Cablegate: Human Rights Roundup, June 2005

This record is a partial extract of the original cable. The full text of the original cable is not available.



E.O. 12958: N/A

1. This cable is a roundup of various incidents that
impacted human rights in Nigeria, organized by section
of the annual Human Rights Report. These incidents
have not been reported in other cables, or are updates
of previously reported items.

--------------------------------------------- ------
Section 1 - Respect for the Integrity of the Person
--------------------------------------------- ------

2. On March 28 in Ilorin, Kwara State, a policeman
attempting to extort a bribe from a truck driver opened
fire, wounding an 18-year-old girl who was selling
bread nearby.

3. In April in eastern Benue State, the site of
numerous communal clashes in the past, an estimated 10-
20 people were killed in fighting between ethnic Tivs
and Fulanis, reportedly sparked by the rape of a Tiv
girl by a Fulani cattle herder. Many Fulanis fled into
neighboring Taraba State. The state police command
deployed additional mobile policemen to the area to
prevent further violence.

4. On May 1 in Kubwa, an Abuja satellite town, police
beat bus driver Gabriel Agbane while arresting him.
When Agbane's family went to the police station the
next day, they found him unconscious. Police released
him to the family, who took him to a hospital, where he
died four days later. Police announced to journalists
that Agbane had been drunk during the arrest, had not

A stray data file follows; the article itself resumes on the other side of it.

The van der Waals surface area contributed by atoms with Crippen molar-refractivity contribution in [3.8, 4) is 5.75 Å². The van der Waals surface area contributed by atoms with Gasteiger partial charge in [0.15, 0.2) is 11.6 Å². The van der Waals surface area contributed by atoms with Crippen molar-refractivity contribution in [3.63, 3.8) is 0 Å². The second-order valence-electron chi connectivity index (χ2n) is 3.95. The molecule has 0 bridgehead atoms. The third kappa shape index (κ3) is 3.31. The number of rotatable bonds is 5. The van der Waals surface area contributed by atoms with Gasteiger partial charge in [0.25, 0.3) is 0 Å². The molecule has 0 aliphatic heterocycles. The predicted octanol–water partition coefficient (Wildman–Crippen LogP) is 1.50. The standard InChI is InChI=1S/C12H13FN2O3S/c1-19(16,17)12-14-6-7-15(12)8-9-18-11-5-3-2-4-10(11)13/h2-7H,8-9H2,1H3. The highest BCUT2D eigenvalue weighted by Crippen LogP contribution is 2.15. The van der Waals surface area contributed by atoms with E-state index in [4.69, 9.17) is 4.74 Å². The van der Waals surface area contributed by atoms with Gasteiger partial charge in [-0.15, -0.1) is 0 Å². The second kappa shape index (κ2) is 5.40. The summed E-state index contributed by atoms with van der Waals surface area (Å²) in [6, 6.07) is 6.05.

been healthy, and had fainted on his own.

5. On May 2 in Yauri town, Kebbi State, police fired
into a crowd of protesters, killing four people. The
protesters had gathered at the local emir's palace to
register their grievance at involvement of the police
in armed robberies: residents had apprehended several
armed robbers and turned them over to the police, only
to find out that the robbers were themselves police
officers. After the shootings, the crowd set fire to a
police station and a police car, while police fled to
neighboring villages.

6. On May 18 on a Zamfara State highway, taxi driver
Malam Danjariri was shot dead during a scuffle with
three police who had demanded a 20 naira (about USD
0.15) bribe from him. Riots erupted in the Zamfara
State capital, Gusau, in which three persons were
killed. One policeman was charged with culpable
homicide and dismissed from the police force, while the
other two officers were demoted.

7. On May 26, a Shari'a Appeals Court in Kaduna
overturned amputation sentences that had been passed in
2003 against six Zaria men who had been accused of
stealing a cow and a motorcycle. The Appeals Court
ruled that the lower court had erred in convicting the
men solely on the basis of police testimony, without
allowing the men to defend themselves. The men also
had not had access to legal representation, as required
by the Kaduna State Shari'a code.

8. On May 27, 25-year-old Awwalu Ibrahim received 80
lashes with a horsewhip after confessing to consumption
of alcoholic beverages and smoking marijuana. After
the court passed the sentence, a court physician
verified that Ibrahim's health was adequate for him to
receive the punishment, and it was carried out in
public. Afterwards, Ibrahim told journalists that he
thanked God for the punishment, and he promised not to
commit the offense again.

Section 2 - Respect for Civil Liberties

9. In early May, seven university students were
arrested and charged with sedition for distributing
leaflets critical of Jigawa State Governor Saminu
Turaki. The students, members of a group called the
New Salvation Movement, accused the governor of
"frivolous" foreign travel and failure to develop the